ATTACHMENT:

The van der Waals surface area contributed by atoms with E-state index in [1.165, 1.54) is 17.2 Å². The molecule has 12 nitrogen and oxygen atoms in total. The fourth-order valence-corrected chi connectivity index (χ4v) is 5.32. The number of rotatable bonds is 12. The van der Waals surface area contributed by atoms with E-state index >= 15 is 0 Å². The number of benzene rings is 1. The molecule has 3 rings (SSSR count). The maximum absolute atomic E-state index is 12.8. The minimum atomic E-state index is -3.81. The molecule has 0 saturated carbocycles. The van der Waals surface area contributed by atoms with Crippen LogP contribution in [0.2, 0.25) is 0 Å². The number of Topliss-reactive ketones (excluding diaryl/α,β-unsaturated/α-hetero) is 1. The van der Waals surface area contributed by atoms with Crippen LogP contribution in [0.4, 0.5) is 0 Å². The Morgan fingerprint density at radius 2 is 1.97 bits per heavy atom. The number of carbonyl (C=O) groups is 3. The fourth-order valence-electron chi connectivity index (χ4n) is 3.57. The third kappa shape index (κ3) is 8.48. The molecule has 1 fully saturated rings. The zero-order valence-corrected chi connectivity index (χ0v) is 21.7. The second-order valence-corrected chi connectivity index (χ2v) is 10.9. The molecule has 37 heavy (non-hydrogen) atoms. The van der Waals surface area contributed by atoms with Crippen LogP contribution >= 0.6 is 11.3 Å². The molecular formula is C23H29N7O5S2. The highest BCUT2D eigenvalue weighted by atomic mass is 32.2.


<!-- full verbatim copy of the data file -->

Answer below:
The van der Waals surface area contributed by atoms with E-state index in [1.165, 1.54) is 17.2 Å². The molecule has 12 nitrogen and oxygen atoms in total. The fourth-order valence-corrected chi connectivity index (χ4v) is 5.32. The number of rotatable bonds is 12. The van der Waals surface area contributed by atoms with E-state index >= 15 is 0 Å². The number of benzene rings is 1. The molecule has 3 rings (SSSR count). The maximum absolute atomic E-state index is 12.8. The minimum atomic E-state index is -3.81. The molecule has 0 saturated carbocycles. The van der Waals surface area contributed by atoms with Crippen LogP contribution in [0.2, 0.25) is 0 Å². The number of Topliss-reactive ketones (excluding diaryl/α,β-unsaturated/α-hetero) is 1. The van der Waals surface area contributed by atoms with Crippen LogP contribution in [0.4, 0.5) is 0 Å². The Morgan fingerprint density at radius 2 is 1.97 bits per heavy atom. The number of carbonyl (C=O) groups is 3. The fourth-order valence-electron chi connectivity index (χ4n) is 3.57. The third kappa shape index (κ3) is 8.48. The molecule has 1 fully saturated rings. The zero-order valence-corrected chi connectivity index (χ0v) is 21.7. The second-order valence-corrected chi connectivity index (χ2v) is 10.9. The molecule has 37 heavy (non-hydrogen) atoms. The van der Waals surface area contributed by atoms with Crippen LogP contribution >= 0.6 is 11.3 Å². The molecular formula is C23H29N7O5S2. The highest BCUT2D eigenvalue weighted by atomic mass is 32.2.